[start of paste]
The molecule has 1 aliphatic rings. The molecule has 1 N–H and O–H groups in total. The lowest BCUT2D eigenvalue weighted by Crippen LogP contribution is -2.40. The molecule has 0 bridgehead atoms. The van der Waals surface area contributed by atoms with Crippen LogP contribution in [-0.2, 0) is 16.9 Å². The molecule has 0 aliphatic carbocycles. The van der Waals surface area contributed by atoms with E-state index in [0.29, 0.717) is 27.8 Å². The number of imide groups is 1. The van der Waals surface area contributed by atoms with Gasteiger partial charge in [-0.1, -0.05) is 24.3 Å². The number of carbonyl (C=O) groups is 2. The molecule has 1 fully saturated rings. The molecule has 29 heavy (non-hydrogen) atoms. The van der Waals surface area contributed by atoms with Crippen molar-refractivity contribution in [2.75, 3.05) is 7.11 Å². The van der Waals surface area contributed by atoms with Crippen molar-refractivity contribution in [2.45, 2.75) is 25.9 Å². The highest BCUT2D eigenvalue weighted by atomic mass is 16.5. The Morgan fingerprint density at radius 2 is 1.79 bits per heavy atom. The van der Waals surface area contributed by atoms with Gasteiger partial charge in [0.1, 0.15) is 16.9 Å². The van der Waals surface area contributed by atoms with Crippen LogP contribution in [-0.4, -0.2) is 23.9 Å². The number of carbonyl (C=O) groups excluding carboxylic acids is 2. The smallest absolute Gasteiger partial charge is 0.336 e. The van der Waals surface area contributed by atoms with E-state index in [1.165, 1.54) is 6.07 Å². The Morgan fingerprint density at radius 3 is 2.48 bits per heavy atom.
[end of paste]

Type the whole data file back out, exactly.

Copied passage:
The molecule has 1 aliphatic rings. The molecule has 1 N–H and O–H groups in total. The lowest BCUT2D eigenvalue weighted by Crippen LogP contribution is -2.40. The molecule has 0 bridgehead atoms. The van der Waals surface area contributed by atoms with Crippen LogP contribution in [-0.2, 0) is 16.9 Å². The molecule has 0 aliphatic carbocycles. The van der Waals surface area contributed by atoms with E-state index in [0.29, 0.717) is 27.8 Å². The number of imide groups is 1. The van der Waals surface area contributed by atoms with Gasteiger partial charge in [-0.1, -0.05) is 24.3 Å². The number of carbonyl (C=O) groups is 2. The molecule has 1 fully saturated rings. The molecule has 29 heavy (non-hydrogen) atoms. The van der Waals surface area contributed by atoms with Crippen molar-refractivity contribution in [2.75, 3.05) is 7.11 Å². The van der Waals surface area contributed by atoms with Crippen molar-refractivity contribution in [2.45, 2.75) is 25.9 Å². The highest BCUT2D eigenvalue weighted by atomic mass is 16.5. The Morgan fingerprint density at radius 2 is 1.79 bits per heavy atom. The van der Waals surface area contributed by atoms with Gasteiger partial charge in [0.1, 0.15) is 16.9 Å². The van der Waals surface area contributed by atoms with Crippen LogP contribution in [-0.4, -0.2) is 23.9 Å². The number of carbonyl (C=O) groups excluding carboxylic acids is 2. The smallest absolute Gasteiger partial charge is 0.336 e. The van der Waals surface area contributed by atoms with E-state index in [1.165, 1.54) is 6.07 Å². The Morgan fingerprint density at radius 3 is 2.48 bits per heavy atom.